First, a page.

When you’re out in the backyard this summer, be on the lookout for bamboo. This invasive species won’t just take over your plants. It can take over Virginia habitats, too.
This reed-like grass spreads aggressively, growing underground at a pace of up to 15 feet per year. Bamboo arrived in the U.S. from China in the 1880s and was intended for ornamental use. But bamboo’s threat to native species has come to outweigh its beauty. In Virginia, golden bamboo is on the state’s list of invasive plants.
City of Falls Church arborist Charles Prince says bamboo dominates native plants. Prince says even after bamboo is removed, it can leave a chemical trace in the soil that prevents native plants from growing.
“What you’ll get is a monoculture of bamboo, and it’ll suppress all native plants that would otherwise grow,” Prince says.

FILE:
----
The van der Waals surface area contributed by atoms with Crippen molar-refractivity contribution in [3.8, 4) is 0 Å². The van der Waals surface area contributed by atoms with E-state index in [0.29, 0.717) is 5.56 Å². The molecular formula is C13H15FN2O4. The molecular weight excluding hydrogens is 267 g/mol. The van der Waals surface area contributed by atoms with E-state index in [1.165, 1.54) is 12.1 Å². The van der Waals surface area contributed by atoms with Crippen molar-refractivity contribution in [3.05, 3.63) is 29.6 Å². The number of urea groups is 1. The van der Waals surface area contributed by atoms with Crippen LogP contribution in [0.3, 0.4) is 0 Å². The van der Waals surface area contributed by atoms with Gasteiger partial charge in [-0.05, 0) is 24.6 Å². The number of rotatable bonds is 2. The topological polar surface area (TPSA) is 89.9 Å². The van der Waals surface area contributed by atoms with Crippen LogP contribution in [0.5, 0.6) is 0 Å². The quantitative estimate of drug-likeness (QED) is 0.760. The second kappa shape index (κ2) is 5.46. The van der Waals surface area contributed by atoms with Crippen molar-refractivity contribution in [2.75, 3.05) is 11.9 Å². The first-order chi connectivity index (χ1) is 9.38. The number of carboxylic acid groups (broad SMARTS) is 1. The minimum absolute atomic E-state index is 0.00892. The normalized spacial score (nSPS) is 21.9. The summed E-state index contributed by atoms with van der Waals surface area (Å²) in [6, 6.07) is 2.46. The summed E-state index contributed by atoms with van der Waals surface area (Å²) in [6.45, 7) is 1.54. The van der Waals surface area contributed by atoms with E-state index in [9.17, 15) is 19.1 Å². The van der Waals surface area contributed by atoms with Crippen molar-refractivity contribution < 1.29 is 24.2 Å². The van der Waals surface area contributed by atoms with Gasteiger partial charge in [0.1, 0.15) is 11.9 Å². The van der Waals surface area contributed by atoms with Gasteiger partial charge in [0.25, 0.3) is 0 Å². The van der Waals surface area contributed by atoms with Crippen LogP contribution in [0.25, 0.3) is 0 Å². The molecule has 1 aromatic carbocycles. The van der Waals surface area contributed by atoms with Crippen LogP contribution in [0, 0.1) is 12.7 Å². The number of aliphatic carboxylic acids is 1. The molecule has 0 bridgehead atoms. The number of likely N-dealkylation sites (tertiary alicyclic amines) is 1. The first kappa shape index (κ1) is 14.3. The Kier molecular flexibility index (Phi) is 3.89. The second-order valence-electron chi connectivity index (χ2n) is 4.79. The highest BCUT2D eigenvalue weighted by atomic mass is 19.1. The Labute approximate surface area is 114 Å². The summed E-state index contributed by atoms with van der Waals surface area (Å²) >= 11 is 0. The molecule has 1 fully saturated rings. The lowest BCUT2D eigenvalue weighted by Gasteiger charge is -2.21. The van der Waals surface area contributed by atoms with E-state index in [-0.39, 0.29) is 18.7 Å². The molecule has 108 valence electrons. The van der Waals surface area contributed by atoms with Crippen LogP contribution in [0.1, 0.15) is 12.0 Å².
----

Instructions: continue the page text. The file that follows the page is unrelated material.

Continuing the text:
In addition to its environmental impacts, running bamboo can harm your home. Bamboo roots can drive cracks into concrete, brickwork, and patios.
Removing bamboo will help native species thrive, Prince says. You can help with this effort. If you see bamboo on your property, Prince says to pull the plant out by hand and dig up its roots.
“Poisons and other herbicides do work,” Prince says. “But really, physical removal is the best way to get it out of your yard.”
Prince says bamboo’s height can sometimes make it difficult to remove. The plant can grow 16 to 40 feet tall. “Most bamboo removal can be done by yourself,” Prince says. “But for larger infestations, I would definitely get somebody that has equipment, or rent some equipment to dig it out.”
No matter the size of the stalks — pinky-size or taller than you — Prince says it’s important to remove them so that local ecosystems and biodiversity can flourish. “Non-native, invasive species outcompete our native species, and that prevents our native wildlife from consuming, breeding, and living.”
Alternatives to Bamboo
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